Demolition - Marines must carry explosive charges from the drop zone to marked areas of the map. Marines carrying charges move slowly and cannot attack. Aliens cannot interact with the charges, or disarm them once planted.
Stranded - Marines start in a locked room with a timer counting down. When the timer expires, the doors open and no further Marines may enter the game. Marines must make it to a marked evacuation point on the map, with no respawns allowed. Marines that arrive at the evac point early must hold it until all Marines arrive, or until the stragglers are killed.
Retrieval - Marines must locate a data core on the map and return it to the Drop Zone. The data core is a reskinned demolition charge, and applies identical penalties to the Marine carrying it. Aliens originally were allowed to pick up and move the core, but this led to griefing by placing the core in air vents Marines couldn't cross (such as over the Coronado bridge).
Originally, Aliens had free roam of the entire map at all times - including the Marine spawn points. The most notorious example was Coronado, where Aliens could drop down from air vents placed directly over the spawn rooms and kill Marines as they loaded. Maps were redesigned to plug the most egregious holes, and a period of invincibility was added to Marines as they entered the game.
Land mines were also added as a way to give Marines the ability to secure their own drop zones. However, even moderately-ranked Marines could survive the blast of a mine, while Aliens could not. This led to Marines dropping mines at their feet when attacked, which instantly killed their attackers - a tactic disparagingly called "Gormaning" (after Lt. Gorman's decision to blow a grenade rather than be captured in the film Aliens).
Marine ranks significantly increased the survivability of any player, while the Alien side had no equivalent. Gunnery Sergeants could survive up to ten claw strikes - many more if also healing with kits - while most weapons killed any Alien in one to two shots. Higher Marine ranks actually became less respected in the community. "Honorable" Marines were expected to re-roll a character (since actual skill was independent of rank; i.e. a Private could fight just as well as a Master Sergeant), while high ranks were assumed to be griefers.
Marine ranks could also be achieved through grinding, while Alien ranks could not. The A.I. drones used to fill out the Alien ranks were easy targets for dedicated grinders, and the reward were ranks sturdy enough to nullify most player Alien tactics. This led to a number of "Drone Chasers" that would enter empty missions and grind on the A.I. drones - often leaving once they killed the Queen, or dropping immediately if a player Alien arrived.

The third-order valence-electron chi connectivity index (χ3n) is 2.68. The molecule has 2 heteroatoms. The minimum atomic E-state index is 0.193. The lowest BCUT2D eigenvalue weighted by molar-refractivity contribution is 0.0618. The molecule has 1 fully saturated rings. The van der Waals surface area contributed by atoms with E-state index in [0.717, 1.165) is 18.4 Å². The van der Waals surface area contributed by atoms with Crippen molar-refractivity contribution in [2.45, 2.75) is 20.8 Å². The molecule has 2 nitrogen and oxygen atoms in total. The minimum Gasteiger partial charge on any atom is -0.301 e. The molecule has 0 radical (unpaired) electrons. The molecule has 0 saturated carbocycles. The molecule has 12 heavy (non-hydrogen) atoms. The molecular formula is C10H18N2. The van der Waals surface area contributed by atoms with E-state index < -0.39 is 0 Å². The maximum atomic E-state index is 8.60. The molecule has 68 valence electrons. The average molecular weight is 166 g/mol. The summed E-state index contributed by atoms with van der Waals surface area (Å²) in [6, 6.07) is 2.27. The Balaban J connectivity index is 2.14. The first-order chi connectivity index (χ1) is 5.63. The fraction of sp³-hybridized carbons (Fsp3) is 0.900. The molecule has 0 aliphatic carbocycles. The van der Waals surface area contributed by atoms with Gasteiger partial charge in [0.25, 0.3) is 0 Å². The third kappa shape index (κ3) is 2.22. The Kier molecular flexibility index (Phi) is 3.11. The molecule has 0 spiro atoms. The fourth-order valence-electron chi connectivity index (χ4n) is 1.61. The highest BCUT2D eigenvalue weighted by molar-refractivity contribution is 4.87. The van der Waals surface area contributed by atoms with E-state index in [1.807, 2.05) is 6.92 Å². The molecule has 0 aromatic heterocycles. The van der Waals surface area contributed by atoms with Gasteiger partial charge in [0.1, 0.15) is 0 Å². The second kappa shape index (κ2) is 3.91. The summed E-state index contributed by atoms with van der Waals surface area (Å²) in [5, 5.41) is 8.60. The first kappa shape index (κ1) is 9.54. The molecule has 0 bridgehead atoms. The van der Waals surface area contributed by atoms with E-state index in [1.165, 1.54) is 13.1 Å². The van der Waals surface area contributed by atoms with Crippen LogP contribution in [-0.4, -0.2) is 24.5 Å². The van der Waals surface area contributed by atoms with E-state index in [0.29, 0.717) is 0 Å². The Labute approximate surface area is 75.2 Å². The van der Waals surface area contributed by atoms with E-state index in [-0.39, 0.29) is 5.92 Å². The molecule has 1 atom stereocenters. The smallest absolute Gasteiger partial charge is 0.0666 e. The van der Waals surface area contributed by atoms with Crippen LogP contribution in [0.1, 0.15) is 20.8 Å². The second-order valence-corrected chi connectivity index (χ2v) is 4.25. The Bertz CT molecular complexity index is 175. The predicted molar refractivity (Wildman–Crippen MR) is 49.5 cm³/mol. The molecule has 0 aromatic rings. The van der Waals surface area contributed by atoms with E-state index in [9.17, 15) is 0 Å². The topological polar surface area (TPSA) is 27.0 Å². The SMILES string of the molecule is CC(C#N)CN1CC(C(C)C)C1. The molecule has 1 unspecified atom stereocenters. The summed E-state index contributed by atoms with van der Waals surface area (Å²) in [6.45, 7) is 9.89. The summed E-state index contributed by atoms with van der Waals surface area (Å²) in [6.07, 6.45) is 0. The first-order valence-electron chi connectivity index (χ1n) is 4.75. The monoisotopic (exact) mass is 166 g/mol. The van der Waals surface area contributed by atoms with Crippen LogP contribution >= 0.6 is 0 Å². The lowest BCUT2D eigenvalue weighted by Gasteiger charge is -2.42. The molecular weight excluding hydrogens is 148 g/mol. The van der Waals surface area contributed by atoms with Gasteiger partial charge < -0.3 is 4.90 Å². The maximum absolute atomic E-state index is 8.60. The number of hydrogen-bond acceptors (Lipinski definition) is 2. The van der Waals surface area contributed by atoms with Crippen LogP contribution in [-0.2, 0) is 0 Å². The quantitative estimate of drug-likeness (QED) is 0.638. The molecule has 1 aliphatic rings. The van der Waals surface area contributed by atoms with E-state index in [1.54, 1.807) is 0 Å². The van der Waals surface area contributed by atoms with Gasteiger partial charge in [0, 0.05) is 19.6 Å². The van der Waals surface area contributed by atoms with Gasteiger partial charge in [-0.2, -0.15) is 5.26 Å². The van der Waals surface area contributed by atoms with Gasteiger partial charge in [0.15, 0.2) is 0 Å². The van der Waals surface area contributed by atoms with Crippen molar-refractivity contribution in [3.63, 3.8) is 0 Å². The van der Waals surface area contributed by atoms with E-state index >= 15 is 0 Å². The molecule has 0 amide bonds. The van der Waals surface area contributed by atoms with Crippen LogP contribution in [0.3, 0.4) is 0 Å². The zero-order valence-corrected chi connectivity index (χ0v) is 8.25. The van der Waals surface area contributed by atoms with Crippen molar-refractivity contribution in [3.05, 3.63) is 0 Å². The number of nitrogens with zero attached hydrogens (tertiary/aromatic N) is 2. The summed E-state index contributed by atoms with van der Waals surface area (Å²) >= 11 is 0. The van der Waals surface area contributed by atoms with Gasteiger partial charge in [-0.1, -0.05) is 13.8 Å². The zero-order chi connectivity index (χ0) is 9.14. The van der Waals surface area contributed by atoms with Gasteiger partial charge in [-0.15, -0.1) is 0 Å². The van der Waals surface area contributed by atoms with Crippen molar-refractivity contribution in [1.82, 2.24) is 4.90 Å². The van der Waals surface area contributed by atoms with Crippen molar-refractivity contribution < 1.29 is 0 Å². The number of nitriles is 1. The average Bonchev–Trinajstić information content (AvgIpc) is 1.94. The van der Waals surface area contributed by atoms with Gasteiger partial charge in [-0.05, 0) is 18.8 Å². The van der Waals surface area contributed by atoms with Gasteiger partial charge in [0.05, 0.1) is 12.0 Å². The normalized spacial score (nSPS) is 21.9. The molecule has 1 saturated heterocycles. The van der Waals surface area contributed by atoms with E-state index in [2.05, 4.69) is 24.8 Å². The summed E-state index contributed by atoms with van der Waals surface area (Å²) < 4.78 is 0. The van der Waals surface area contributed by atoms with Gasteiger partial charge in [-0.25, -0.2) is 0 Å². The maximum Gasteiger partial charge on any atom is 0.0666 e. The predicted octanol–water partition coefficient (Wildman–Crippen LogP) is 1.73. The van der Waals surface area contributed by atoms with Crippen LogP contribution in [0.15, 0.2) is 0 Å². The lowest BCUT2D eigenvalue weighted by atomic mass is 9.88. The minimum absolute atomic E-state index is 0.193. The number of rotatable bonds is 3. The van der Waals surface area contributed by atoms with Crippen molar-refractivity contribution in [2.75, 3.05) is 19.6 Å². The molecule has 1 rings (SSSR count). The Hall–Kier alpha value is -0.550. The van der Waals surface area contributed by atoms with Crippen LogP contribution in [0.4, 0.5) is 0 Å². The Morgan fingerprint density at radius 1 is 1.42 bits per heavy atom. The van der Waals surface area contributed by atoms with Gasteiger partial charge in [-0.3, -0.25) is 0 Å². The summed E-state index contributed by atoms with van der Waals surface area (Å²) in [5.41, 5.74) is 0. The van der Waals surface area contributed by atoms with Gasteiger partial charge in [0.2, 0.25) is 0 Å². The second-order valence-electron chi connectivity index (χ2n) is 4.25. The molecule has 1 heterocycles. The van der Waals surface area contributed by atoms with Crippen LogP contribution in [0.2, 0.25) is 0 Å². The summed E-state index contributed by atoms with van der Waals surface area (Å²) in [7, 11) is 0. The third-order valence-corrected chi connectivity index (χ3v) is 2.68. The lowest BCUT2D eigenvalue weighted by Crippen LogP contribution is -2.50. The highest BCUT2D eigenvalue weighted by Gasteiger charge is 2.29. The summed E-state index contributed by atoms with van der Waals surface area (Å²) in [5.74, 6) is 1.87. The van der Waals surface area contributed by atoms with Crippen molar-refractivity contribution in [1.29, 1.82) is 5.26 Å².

The Smart Gun was a particularly hated weapon for its instant tracking abilities. Any Alien in range would promptly be targeted by the gun, and a simple click of the fire button would waste them. The gun was intended to be in limited supply by being linked to fireteams, but Marines would regularly form "public" fireteams just for the SGs. Lag also caused obvious headaches for an instant-tracking weapon, and likely made the gun more overpowered than intended. And while Smart Gunners were still vulnerable from behind, the added effect of a highly ranked character gave plenty of time to simply turn around and wax any sneaky Alien. It was later tweaked to have a minimum distance (so it literally wouldn't fire at Aliens in melee range), but could never shake the reputation of being the early equivalent to the "noob tube."
Aliens Online featured a tight, social community, perhaps owing to its focus on cooperative play over competitive (same-species clans literally had no ability to fight each other). Many clans featured internal military ranks and a defined hierarchy. Some clans devised formations and tactics, with shorthand commands given in the chat window. Fan fiction was fairly common on both the official and clan-hosted message boards.
Community nights were not uncommon, and became more organized toward the final year of the game. The Encounter night was organized by the community and monitored by system ops, and regularly drew hundreds of participants. Spokesmen/Generals for the Marine and Alien side were chosen, and picked the next battle according to an out-of-game map. Each planet had multiple installations on it, and winning each map won control of the planet. Encounter ran for two "seasons' (with one Alien win and one Marine win) before Aliens Online was closed.
Some notable clans from Aliens Online:
|Divine Right - [DR]||Marine KIllers - M*K|
|Team Kindred - [K]||Alien Mafia Family - *AMF*|
|Alien Killers - A*K||Illegal Aliens - IA|
|Long Range Recon Patrol - *LRRP*||Drop Zone Killers - DZ|
|Veterans - <VET>|
More community info can be found at the Kindred's archived AO site.
When GameStorm was sold to Electronic Arts in 1999, EA examined the lengthy GameStorm catalog and made decisions regarding which games to continue supporting. Aliens Online didn't make the cut. The servers were permanently shut down on May 29, 2000. Subscribers were mailed a free copy of Ultima Online and a one-month subscription as a parting gift.
Despite reaching v2.21, Aliens Online never officially made it out of beta.